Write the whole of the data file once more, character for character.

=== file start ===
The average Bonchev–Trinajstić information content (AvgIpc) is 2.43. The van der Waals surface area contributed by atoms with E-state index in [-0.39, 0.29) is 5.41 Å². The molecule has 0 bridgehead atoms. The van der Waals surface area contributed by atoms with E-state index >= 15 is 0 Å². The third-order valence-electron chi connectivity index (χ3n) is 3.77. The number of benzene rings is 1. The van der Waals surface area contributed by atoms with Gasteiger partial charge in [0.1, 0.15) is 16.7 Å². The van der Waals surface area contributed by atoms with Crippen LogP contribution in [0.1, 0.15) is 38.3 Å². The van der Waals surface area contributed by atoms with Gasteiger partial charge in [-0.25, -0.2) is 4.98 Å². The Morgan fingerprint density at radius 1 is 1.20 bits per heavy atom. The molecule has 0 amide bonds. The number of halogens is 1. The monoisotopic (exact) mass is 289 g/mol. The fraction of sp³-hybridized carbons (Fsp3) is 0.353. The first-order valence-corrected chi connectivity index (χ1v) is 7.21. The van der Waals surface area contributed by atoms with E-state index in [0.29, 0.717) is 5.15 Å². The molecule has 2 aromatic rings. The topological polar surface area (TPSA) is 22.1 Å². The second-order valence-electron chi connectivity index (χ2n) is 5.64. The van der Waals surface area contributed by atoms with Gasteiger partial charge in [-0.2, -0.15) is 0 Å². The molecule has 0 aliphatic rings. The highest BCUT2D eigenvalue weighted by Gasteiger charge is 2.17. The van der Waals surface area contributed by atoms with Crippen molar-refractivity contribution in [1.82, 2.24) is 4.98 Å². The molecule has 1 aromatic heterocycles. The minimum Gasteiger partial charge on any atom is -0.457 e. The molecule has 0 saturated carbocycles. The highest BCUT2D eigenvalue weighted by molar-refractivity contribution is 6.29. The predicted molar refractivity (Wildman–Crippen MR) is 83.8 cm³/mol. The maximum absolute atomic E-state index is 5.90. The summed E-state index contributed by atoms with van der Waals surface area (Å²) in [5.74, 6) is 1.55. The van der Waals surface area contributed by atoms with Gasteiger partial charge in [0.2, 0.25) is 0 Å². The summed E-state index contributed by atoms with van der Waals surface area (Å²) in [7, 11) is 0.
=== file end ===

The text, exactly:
The average Bonchev–Trinajstić information content (AvgIpc) is 2.43. The van der Waals surface area contributed by atoms with E-state index in [-0.39, 0.29) is 5.41 Å². The molecule has 0 bridgehead atoms. The van der Waals surface area contributed by atoms with E-state index >= 15 is 0 Å². The third-order valence-electron chi connectivity index (χ3n) is 3.77. The number of benzene rings is 1. The van der Waals surface area contributed by atoms with Gasteiger partial charge in [0.1, 0.15) is 16.7 Å². The van der Waals surface area contributed by atoms with Crippen LogP contribution in [0.1, 0.15) is 38.3 Å². The van der Waals surface area contributed by atoms with Gasteiger partial charge in [-0.25, -0.2) is 4.98 Å². The Morgan fingerprint density at radius 1 is 1.20 bits per heavy atom. The molecule has 0 amide bonds. The number of halogens is 1. The monoisotopic (exact) mass is 289 g/mol. The fraction of sp³-hybridized carbons (Fsp3) is 0.353. The first-order valence-corrected chi connectivity index (χ1v) is 7.21. The van der Waals surface area contributed by atoms with E-state index in [0.29, 0.717) is 5.15 Å². The molecule has 2 aromatic rings. The topological polar surface area (TPSA) is 22.1 Å². The second-order valence-electron chi connectivity index (χ2n) is 5.64. The van der Waals surface area contributed by atoms with Gasteiger partial charge in [-0.2, -0.15) is 0 Å². The molecule has 0 aliphatic rings. The highest BCUT2D eigenvalue weighted by Gasteiger charge is 2.17. The van der Waals surface area contributed by atoms with Crippen molar-refractivity contribution in [1.82, 2.24) is 4.98 Å². The molecule has 1 aromatic heterocycles. The minimum Gasteiger partial charge on any atom is -0.457 e. The molecule has 0 saturated carbocycles. The highest BCUT2D eigenvalue weighted by molar-refractivity contribution is 6.29. The predicted molar refractivity (Wildman–Crippen MR) is 83.8 cm³/mol. The maximum absolute atomic E-state index is 5.90. The summed E-state index contributed by atoms with van der Waals surface area (Å²) in [5.74, 6) is 1.55. The van der Waals surface area contributed by atoms with Gasteiger partial charge in [0.2, 0.25) is 0 Å². The summed E-state index contributed by atoms with van der Waals surface area (Å²) in [7, 11) is 0.